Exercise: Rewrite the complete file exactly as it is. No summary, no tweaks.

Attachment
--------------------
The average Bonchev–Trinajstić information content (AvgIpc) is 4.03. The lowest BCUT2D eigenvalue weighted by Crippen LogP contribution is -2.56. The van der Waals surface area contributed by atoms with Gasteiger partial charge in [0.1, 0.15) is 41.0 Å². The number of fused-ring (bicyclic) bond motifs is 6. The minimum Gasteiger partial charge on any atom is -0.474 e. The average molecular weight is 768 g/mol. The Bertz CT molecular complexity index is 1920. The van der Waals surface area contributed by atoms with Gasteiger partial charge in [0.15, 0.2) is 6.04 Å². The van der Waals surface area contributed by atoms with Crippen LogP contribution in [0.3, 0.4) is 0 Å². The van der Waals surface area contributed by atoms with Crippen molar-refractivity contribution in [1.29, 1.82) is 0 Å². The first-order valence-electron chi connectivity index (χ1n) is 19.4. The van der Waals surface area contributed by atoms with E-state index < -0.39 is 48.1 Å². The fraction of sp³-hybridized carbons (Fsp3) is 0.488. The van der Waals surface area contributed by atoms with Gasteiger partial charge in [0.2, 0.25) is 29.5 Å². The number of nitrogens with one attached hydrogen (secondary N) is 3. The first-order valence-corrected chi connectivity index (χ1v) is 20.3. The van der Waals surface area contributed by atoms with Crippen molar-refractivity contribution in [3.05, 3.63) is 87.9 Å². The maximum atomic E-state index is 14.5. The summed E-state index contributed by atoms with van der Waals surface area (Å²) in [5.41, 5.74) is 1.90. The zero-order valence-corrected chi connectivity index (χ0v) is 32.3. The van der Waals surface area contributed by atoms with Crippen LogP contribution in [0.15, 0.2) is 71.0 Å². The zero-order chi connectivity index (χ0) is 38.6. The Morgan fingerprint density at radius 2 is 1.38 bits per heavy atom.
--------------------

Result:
The average Bonchev–Trinajstić information content (AvgIpc) is 4.03. The lowest BCUT2D eigenvalue weighted by Crippen LogP contribution is -2.56. The van der Waals surface area contributed by atoms with Gasteiger partial charge in [0.1, 0.15) is 41.0 Å². The number of fused-ring (bicyclic) bond motifs is 6. The minimum Gasteiger partial charge on any atom is -0.474 e. The average molecular weight is 768 g/mol. The Bertz CT molecular complexity index is 1920. The van der Waals surface area contributed by atoms with Gasteiger partial charge in [0.15, 0.2) is 6.04 Å². The van der Waals surface area contributed by atoms with Crippen LogP contribution in [0.3, 0.4) is 0 Å². The van der Waals surface area contributed by atoms with Crippen molar-refractivity contribution in [1.29, 1.82) is 0 Å². The first-order valence-electron chi connectivity index (χ1n) is 19.4. The van der Waals surface area contributed by atoms with E-state index < -0.39 is 48.1 Å². The fraction of sp³-hybridized carbons (Fsp3) is 0.488. The van der Waals surface area contributed by atoms with Gasteiger partial charge in [0.2, 0.25) is 29.5 Å². The number of nitrogens with one attached hydrogen (secondary N) is 3. The first-order valence-corrected chi connectivity index (χ1v) is 20.3. The van der Waals surface area contributed by atoms with Crippen molar-refractivity contribution in [3.05, 3.63) is 87.9 Å². The maximum atomic E-state index is 14.5. The summed E-state index contributed by atoms with van der Waals surface area (Å²) in [5.41, 5.74) is 1.90. The zero-order valence-corrected chi connectivity index (χ0v) is 32.3. The van der Waals surface area contributed by atoms with Crippen LogP contribution in [0.15, 0.2) is 71.0 Å². The zero-order chi connectivity index (χ0) is 38.6. The Morgan fingerprint density at radius 2 is 1.38 bits per heavy atom.